Taiwan Pushes for Strengthened EU Ties Amidst Chip Investments
Joseph Wu, Taiwan's Foreign Minister, suggested during a recent European visit that closer ties between Taiwan and European countries are essential if they desire continued Taiwanese investments in the semiconductor industry. His statements indicated the Taiwanese government's strategic outlook on international relations and economic partnerships.
TSMC's Overseas Investments Require Government Approval
Investments overseas by Taiwan Semiconductor Manufacturing Corp (TSMC), the world's leading contract chipmaker, are subject to government approval. This holds for a potential new chip factory in Germany. However, Wu clarified that the government does not intend to impose conditions on TSMC's investments. The company's decisions are ultimately determined by the project's potential profitability.
Taiwan's Investment Philosophy and International Relations
Wu stressed that Taiwan doesn't aim to obstruct investments in Europe. However, he cited a "philosophical issue" wherein countries expecting Taiwanese support should take into account the larger context of their relationship with Taiwan. He urged nations interested in attracting TSMC to be considerate of Taiwan's geopolitical situation.
China's Sovereignty Claims and Taiwan's Rebuttal
As China continues to claim self-ruled Taiwan as its territory, Taiwan remains staunch in its resistance. Taiwan insists that only its citizens have the power to determine the island's future, objecting strongly to China's sovereignty claims.
Possible Improvement in Taiwan-EU Relations
"If countries can align with this positive perspective, the relations between Taiwan and major European countries are bound to improve significantly," asserted Wu. However, the Minister chose not to reveal his location, given the sensitive nature of his trip. It's worth noting that Taiwan maintains formal diplomatic ties only with the Vatican within Europe.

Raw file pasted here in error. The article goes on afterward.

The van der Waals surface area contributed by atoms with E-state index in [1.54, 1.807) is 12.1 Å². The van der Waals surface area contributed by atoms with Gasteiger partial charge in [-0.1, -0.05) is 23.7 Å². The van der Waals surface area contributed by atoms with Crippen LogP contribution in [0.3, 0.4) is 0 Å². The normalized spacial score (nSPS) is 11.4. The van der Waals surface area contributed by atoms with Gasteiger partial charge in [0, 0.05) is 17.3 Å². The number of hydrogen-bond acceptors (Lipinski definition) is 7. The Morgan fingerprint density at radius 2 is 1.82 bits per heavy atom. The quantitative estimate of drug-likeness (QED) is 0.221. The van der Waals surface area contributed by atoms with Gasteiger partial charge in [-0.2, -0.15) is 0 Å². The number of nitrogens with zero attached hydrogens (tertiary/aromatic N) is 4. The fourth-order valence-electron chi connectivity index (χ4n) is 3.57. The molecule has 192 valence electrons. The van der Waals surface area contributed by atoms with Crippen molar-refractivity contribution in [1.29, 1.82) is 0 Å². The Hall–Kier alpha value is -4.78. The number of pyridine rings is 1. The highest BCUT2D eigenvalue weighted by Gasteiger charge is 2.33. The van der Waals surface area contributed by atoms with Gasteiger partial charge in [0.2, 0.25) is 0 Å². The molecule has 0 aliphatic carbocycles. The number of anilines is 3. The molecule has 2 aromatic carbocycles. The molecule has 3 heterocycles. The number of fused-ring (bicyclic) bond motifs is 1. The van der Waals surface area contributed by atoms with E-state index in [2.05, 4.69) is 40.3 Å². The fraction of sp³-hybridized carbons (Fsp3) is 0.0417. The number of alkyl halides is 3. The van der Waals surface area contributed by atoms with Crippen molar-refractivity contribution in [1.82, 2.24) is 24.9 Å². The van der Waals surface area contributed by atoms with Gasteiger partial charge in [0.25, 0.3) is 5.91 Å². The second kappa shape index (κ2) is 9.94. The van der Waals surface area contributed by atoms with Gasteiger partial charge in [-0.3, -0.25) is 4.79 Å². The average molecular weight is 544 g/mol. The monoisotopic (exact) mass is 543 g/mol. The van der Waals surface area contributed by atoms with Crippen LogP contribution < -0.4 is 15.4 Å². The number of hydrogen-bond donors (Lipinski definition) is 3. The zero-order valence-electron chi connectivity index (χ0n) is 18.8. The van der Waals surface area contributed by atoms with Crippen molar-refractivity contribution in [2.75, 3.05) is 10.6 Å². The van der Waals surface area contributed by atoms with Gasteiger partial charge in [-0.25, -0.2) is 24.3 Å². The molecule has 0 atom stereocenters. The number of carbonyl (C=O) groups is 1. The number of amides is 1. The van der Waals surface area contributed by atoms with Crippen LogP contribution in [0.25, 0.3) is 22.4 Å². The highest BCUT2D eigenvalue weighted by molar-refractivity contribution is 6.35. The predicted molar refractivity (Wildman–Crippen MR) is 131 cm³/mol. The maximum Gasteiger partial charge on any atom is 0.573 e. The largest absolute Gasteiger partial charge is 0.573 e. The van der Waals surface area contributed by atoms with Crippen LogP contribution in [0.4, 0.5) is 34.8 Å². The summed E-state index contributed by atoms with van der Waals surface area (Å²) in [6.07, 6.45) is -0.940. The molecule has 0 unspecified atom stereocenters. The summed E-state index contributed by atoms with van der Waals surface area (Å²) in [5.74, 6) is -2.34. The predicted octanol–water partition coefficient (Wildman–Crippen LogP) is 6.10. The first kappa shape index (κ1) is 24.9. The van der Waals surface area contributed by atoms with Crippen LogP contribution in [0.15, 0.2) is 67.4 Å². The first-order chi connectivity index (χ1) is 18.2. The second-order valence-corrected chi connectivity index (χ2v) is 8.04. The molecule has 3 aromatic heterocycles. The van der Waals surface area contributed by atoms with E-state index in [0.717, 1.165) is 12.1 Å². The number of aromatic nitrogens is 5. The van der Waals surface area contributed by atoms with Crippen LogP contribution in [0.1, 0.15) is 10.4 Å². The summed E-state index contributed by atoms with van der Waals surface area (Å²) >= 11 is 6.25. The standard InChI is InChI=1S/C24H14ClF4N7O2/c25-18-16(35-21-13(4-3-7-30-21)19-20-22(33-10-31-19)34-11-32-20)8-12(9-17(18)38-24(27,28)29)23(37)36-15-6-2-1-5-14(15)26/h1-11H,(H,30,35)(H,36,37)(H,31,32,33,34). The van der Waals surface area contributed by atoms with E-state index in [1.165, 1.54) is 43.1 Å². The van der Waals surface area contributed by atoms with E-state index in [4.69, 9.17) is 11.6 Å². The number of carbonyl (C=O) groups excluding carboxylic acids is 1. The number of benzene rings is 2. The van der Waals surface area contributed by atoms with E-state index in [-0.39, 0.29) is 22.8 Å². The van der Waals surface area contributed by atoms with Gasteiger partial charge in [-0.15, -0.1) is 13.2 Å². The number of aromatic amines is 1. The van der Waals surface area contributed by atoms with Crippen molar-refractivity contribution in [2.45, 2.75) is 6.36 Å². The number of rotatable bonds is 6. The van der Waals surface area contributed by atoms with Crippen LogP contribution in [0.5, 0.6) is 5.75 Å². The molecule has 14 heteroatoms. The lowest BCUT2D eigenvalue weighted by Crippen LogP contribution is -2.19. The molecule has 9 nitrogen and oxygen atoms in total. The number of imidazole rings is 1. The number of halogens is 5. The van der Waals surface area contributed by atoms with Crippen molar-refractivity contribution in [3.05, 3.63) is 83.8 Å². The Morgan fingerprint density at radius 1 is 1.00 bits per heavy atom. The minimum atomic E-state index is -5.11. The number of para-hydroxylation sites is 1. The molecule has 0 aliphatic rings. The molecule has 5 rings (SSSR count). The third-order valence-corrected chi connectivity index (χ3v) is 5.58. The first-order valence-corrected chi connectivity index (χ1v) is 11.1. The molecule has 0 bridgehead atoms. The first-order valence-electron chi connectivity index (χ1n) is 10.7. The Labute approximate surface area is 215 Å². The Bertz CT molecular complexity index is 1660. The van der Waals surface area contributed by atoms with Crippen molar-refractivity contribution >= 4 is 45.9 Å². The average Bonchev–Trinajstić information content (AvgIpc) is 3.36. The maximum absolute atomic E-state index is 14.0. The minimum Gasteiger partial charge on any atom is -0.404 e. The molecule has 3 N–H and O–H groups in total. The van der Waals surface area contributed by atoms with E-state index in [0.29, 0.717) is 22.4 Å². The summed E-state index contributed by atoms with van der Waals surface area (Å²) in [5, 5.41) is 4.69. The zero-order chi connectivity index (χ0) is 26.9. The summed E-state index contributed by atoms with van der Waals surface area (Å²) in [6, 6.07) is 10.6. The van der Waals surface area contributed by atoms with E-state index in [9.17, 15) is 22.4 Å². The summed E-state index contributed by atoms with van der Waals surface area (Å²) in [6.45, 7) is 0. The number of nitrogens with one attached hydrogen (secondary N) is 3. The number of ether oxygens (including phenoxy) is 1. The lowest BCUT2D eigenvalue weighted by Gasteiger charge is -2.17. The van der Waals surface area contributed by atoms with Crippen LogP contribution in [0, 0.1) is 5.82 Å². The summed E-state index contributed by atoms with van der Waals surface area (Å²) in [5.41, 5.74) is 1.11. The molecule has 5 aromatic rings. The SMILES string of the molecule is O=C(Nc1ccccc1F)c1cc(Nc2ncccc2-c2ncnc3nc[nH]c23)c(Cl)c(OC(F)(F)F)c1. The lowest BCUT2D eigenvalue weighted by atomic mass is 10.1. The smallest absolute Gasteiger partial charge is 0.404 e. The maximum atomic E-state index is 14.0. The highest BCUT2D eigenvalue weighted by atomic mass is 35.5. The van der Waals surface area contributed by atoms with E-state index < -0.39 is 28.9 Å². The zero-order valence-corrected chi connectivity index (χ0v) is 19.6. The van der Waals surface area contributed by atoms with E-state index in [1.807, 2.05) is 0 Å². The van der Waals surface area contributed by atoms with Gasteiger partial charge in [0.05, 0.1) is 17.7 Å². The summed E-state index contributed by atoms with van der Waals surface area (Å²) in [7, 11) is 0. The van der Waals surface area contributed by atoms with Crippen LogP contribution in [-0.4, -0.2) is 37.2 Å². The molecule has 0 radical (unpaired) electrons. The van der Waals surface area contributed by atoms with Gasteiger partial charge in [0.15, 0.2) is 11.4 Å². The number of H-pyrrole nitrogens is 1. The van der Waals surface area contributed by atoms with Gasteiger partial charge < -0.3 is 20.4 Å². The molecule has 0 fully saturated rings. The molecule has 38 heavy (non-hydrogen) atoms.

Wu's European Visit and His Call for Peace in Taiwan Strait
Despite the diplomatic complications, Wu visited the Czech Republic and, according to sources, Brussels, where EU and NATO headquarters reside. Wu commented that EU leaders now advocate more openly for peace in the Taiwan Strait and the preservation of the status quo. He urged the bloc to mull over increased cooperation with Taiwan, including a bilateral investment agreement (BIA).
Challenges Ahead for EU-Taiwan Investment Deal
While Taiwan made it onto the EU's list of potential BIA partners in 2015, the two parties have yet to engage in talks on the matter. Wu admitted this is a "challenging" situation, expressing concerns over the EU-China investment deal which appears to be stalled. Nevertheless, he remains hopeful, stating, "We hope we can go ahead with it and we can persuade the EU leadership to think about this positively."